It’s a trade more than 3,000 years old, but France still has many sundials and contemporary sundial makers.
Should you be taking a leisurely stroll along the Rue Saint-Jacques in Paris’s Latin Quarter, you might be alerted to what time it is – and that maybe you shouldn’t be being quite so leisurely if you want to make that dinner reservation – by a famous sundial in the shape of a scallop shell.
This sundial was designed by Salvador Dalí and erected in 1966. With the eccentricity characteristic of the artist, he made the finishing touches in the company of his pet ocelot, all to the soundtrack of a live brass band. The shape is supposed to be in homage to the famous Saint-Jacques-de-Compostelle (the Camino de Santiago) pilgrimage, though people have also wondered whether the sundial’s moustache-like base and the intense blue eyes inlayed into its design are meant to be a kind of self portrait – they also look eerily similar to the eyes of Doctor T. J. Eckleberg in Fitzgerald’s The Great Gatsby.
Dalí’s sundial is one of the best-known, but it might surprise you to learn that there are still 120 sundials in Paris, and the Société Astronomique de France estimates that there are almost 18,000 in the country overall.
The first sundial on record appears in around 1,500 BC, in Ancient Egypt, and rather than the round or rectangular mounted wall structures we generally see today, it was L-shaped. By the 1st century BC, sundials were everywhere, but not always popular, and people resented the regulations that telling the time imposed. One citizen living in Rome back then angrily wrote “when I was young, there was no other clock but my belly … Now we [eat] when it pleases the sun.”
In the 14th century AD, the mechanical clock was invented. As it didn’t rely on external factors to work (i.e. sunlight), it threatened to eclipse sundials, and many sundials on churches and public monuments began to be replaced.
Those still fascinated by more organic time-telling methods, though, should head to the Hautes-Alpes region, which thanks to an artisan tradition dating back to the 18th century, has more sundials than any other part of France.
Joseph Auvray began making sundials in 1988, and has a workshop in Mont-Dauphin, about 30 kilometres from the Alpine town of Briançon. He uses volcanic lava covered with enamel, which means that the colours and designs can last a hundred years, even though they’re constantly exposed to the elements.
Husband and wife team Virginie Moruzzi Six and Emmanuel Six create and design sundials together at their studio Pierres de Rosette in Le Thoronet, Southern France. They began making sundials by chance. Both loved boating, and were interested in how sailors used the sun and stars to navigate and tell the time.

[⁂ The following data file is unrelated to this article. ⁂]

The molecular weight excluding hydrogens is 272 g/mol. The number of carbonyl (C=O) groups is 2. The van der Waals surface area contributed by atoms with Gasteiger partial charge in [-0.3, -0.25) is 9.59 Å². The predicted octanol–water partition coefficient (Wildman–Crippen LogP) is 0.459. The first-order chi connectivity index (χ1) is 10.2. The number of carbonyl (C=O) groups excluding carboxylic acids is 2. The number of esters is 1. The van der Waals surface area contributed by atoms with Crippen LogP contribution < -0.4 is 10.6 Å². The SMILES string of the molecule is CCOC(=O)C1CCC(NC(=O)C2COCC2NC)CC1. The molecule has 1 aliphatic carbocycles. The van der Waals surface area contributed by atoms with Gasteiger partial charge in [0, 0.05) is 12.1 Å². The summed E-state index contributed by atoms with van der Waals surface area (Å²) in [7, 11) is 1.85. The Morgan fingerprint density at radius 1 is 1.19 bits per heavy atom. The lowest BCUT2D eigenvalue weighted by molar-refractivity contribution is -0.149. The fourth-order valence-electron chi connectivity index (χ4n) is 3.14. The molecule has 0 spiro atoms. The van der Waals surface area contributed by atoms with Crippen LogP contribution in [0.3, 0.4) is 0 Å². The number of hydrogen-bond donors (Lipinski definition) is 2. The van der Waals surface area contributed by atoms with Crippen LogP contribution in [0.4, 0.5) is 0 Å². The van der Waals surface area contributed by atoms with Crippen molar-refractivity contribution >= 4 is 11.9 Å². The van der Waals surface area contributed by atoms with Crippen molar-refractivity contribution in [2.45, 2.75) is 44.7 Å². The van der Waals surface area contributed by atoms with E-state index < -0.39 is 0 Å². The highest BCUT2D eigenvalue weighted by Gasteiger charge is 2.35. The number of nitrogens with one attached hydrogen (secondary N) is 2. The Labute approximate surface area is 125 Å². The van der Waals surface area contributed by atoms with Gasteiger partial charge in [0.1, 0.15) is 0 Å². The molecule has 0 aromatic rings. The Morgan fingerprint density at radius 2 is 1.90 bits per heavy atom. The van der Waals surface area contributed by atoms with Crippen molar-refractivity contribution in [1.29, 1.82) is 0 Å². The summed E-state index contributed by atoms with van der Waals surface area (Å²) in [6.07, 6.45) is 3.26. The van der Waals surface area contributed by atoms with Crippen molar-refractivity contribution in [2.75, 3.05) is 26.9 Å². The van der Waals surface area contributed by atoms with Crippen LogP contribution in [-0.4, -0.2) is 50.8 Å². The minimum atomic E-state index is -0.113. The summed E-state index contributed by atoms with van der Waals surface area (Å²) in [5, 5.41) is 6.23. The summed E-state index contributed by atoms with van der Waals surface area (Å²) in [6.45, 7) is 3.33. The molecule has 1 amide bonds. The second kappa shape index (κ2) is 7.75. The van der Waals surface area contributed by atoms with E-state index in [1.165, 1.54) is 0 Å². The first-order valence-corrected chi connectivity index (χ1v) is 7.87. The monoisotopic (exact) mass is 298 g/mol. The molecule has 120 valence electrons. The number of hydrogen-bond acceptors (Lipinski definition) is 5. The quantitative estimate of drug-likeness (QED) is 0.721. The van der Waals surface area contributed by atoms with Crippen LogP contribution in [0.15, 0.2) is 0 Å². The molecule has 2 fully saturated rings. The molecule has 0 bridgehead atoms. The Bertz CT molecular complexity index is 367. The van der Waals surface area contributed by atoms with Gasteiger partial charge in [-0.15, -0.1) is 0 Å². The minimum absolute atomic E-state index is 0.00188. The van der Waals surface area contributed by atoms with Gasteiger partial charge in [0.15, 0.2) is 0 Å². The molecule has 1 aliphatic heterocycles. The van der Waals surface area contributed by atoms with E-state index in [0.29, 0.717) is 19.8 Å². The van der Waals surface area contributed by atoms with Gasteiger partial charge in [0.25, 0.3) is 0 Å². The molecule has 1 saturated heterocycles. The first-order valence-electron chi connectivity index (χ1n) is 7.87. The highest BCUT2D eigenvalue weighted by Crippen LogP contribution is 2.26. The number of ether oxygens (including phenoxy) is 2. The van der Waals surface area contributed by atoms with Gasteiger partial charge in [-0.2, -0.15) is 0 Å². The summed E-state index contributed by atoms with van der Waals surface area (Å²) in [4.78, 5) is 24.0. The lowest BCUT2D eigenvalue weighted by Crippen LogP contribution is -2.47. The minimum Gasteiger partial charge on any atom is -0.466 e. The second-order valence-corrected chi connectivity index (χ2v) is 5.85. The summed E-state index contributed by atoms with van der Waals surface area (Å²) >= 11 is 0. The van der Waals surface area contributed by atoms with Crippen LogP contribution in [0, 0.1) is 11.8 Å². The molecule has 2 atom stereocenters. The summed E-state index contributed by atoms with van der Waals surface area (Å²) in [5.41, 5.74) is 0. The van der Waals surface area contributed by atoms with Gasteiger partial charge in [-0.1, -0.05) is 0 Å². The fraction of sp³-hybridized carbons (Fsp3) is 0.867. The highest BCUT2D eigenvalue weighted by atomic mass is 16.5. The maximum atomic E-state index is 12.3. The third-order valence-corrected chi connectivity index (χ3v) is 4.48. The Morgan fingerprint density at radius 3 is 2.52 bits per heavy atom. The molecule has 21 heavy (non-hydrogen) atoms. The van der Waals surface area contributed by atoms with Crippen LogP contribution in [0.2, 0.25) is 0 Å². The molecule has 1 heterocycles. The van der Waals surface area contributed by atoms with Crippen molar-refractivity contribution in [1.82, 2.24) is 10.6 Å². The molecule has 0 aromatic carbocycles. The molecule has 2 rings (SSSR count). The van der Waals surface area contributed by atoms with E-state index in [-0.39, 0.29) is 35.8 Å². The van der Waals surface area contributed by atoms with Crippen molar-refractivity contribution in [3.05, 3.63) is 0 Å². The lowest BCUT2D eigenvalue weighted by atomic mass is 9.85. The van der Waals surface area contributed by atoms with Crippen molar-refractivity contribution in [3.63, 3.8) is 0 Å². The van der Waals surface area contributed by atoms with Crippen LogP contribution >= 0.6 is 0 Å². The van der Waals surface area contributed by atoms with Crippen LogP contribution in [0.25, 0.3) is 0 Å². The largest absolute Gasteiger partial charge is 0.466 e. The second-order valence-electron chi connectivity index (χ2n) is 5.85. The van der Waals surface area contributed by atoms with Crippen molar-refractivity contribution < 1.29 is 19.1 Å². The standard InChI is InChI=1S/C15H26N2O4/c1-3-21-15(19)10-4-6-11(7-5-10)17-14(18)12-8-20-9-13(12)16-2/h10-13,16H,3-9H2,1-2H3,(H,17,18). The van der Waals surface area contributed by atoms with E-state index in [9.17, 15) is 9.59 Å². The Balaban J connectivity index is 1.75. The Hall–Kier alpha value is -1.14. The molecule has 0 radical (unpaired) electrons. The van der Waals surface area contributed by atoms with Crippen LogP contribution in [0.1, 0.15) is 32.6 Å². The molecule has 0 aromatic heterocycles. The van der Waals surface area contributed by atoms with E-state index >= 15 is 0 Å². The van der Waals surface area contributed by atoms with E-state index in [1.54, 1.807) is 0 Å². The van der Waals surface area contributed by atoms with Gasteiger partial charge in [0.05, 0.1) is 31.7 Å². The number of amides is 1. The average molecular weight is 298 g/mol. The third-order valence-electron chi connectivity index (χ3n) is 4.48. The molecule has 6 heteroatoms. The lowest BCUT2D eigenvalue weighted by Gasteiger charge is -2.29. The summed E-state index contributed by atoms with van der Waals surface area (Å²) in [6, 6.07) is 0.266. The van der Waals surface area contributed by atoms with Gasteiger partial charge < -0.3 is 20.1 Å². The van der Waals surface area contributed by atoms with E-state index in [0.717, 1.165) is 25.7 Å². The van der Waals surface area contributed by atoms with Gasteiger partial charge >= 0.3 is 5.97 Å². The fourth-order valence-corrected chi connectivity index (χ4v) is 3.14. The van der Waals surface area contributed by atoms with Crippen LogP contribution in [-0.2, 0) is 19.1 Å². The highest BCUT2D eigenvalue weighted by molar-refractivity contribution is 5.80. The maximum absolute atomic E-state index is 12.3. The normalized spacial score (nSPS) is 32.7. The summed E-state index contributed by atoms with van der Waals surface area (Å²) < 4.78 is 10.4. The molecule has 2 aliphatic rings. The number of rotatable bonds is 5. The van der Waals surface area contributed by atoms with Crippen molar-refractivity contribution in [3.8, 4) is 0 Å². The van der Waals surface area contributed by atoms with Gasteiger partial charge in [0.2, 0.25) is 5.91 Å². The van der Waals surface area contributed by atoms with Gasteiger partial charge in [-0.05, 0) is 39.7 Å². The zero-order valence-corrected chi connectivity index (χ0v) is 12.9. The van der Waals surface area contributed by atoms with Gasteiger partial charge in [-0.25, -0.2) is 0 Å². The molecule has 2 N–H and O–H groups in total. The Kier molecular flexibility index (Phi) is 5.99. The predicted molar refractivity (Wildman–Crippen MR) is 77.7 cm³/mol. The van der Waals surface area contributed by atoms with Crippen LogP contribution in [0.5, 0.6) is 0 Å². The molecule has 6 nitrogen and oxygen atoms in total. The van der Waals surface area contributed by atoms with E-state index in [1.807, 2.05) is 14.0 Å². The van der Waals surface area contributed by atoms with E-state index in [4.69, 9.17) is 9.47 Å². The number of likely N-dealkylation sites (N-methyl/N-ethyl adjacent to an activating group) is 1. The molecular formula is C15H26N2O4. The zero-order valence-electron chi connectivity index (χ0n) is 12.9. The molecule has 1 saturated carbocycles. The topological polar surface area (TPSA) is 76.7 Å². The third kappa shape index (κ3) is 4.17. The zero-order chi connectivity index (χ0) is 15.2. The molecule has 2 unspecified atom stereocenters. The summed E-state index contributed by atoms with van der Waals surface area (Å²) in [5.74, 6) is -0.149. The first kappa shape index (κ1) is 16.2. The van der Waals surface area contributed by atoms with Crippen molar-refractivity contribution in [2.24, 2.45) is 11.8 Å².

Moruzzi Six does the designing and calculating, and her husband the stone-carving and metalwork to make the numerals and gnomon. For a sundial to accurately tell the time, the calculations need to be very precise.
“I never took a course, I taught myself using books,” explains Moruzzi Six. “There are lots of books on how to calculate sundials, some very old of course, but modern ones too. I used both, but the modern ones were much easier to follow! When designing a sundial, it’s the combination of mathematics and art that I find really satisfying.”
Together they’ve made over 120 sundials, many private commissions, but some on public monuments too. In 2014, they were commissioned to design and build a commemorative sundial in their town to honour those fallen in the two World Wars. Two of their sundials were tested by the Société Astronomique de France, and found to be so precise that they were awarded the much coveted ‘Gnomonic Precision Label’.
Small sundials for homes are booming in popularity too, and artist Cécile Abregu sells her creations for roughly €30 each from her workshop near Perpignan. She uses a silicone mould and clay to allow her to produce sundials much more quickly.
“We’re not short of sunshine hours here, so there’s plenty of demand,” says Abregu.
It takes roughly a week to set the clay in a mould, but once set, Abregu can paint and varnish a sundial in as little as 45 minutes. They may not be as precise as Moruzzi Six and Six’s privately commissioned sundials, but they’ll still accurately tell the time to within five minutes of GMT. In order to work, they have to be mounted properly on a south-facing wall, and Abregu provides her clients with all the necessary instructions to mount their own sundials.
In the age of smartwatches, it would be easy to dismiss sundials as rather quaint, but with 1,344 sundials commissioned in the space of a year in the Hautes-Alpes alone, it seems that the sun is a long way from setting on their makers.